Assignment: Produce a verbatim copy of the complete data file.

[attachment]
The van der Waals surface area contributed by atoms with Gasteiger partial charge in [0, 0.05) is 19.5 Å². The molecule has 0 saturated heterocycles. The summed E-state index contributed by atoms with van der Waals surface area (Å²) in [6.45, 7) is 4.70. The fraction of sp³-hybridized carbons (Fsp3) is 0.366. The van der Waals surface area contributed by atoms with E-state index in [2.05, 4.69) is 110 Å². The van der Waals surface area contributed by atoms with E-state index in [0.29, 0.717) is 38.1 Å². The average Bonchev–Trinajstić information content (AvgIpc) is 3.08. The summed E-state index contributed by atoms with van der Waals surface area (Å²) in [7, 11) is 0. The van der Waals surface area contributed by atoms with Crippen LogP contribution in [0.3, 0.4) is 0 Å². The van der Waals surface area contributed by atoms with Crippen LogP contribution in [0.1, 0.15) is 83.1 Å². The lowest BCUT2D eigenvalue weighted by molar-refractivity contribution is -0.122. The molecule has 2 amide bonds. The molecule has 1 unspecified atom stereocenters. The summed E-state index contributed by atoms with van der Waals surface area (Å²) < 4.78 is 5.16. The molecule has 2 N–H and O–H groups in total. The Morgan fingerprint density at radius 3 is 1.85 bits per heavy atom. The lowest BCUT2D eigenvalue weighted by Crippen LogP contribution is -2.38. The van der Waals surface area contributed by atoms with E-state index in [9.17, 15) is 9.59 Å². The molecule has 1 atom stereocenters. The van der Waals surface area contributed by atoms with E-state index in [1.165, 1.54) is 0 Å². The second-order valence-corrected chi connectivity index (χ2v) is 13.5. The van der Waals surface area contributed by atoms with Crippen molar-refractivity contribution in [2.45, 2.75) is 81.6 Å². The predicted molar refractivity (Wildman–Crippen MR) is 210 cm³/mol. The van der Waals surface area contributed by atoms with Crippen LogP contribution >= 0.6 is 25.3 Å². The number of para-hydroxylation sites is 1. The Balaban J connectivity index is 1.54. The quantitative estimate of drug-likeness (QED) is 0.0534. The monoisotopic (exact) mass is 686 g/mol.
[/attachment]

The van der Waals surface area contributed by atoms with Gasteiger partial charge in [0, 0.05) is 19.5 Å². The molecule has 0 saturated heterocycles. The summed E-state index contributed by atoms with van der Waals surface area (Å²) in [6.45, 7) is 4.70. The fraction of sp³-hybridized carbons (Fsp3) is 0.366. The van der Waals surface area contributed by atoms with E-state index in [2.05, 4.69) is 110 Å². The van der Waals surface area contributed by atoms with E-state index in [0.29, 0.717) is 38.1 Å². The average Bonchev–Trinajstić information content (AvgIpc) is 3.08. The summed E-state index contributed by atoms with van der Waals surface area (Å²) in [7, 11) is 0. The van der Waals surface area contributed by atoms with Crippen LogP contribution in [0.3, 0.4) is 0 Å². The van der Waals surface area contributed by atoms with Crippen LogP contribution in [0.1, 0.15) is 83.1 Å². The lowest BCUT2D eigenvalue weighted by molar-refractivity contribution is -0.122. The molecule has 2 amide bonds. The molecule has 1 unspecified atom stereocenters. The summed E-state index contributed by atoms with van der Waals surface area (Å²) < 4.78 is 5.16. The molecule has 2 N–H and O–H groups in total. The Morgan fingerprint density at radius 3 is 1.85 bits per heavy atom. The lowest BCUT2D eigenvalue weighted by Crippen LogP contribution is -2.38. The van der Waals surface area contributed by atoms with E-state index in [9.17, 15) is 9.59 Å². The molecule has 1 atom stereocenters. The van der Waals surface area contributed by atoms with E-state index in [1.165, 1.54) is 0 Å². The second-order valence-corrected chi connectivity index (χ2v) is 13.5. The van der Waals surface area contributed by atoms with Crippen molar-refractivity contribution in [2.45, 2.75) is 81.6 Å². The predicted molar refractivity (Wildman–Crippen MR) is 210 cm³/mol. The van der Waals surface area contributed by atoms with Crippen LogP contribution >= 0.6 is 25.3 Å². The number of para-hydroxylation sites is 1. The Balaban J connectivity index is 1.54. The quantitative estimate of drug-likeness (QED) is 0.0534. The monoisotopic (exact) mass is 686 g/mol.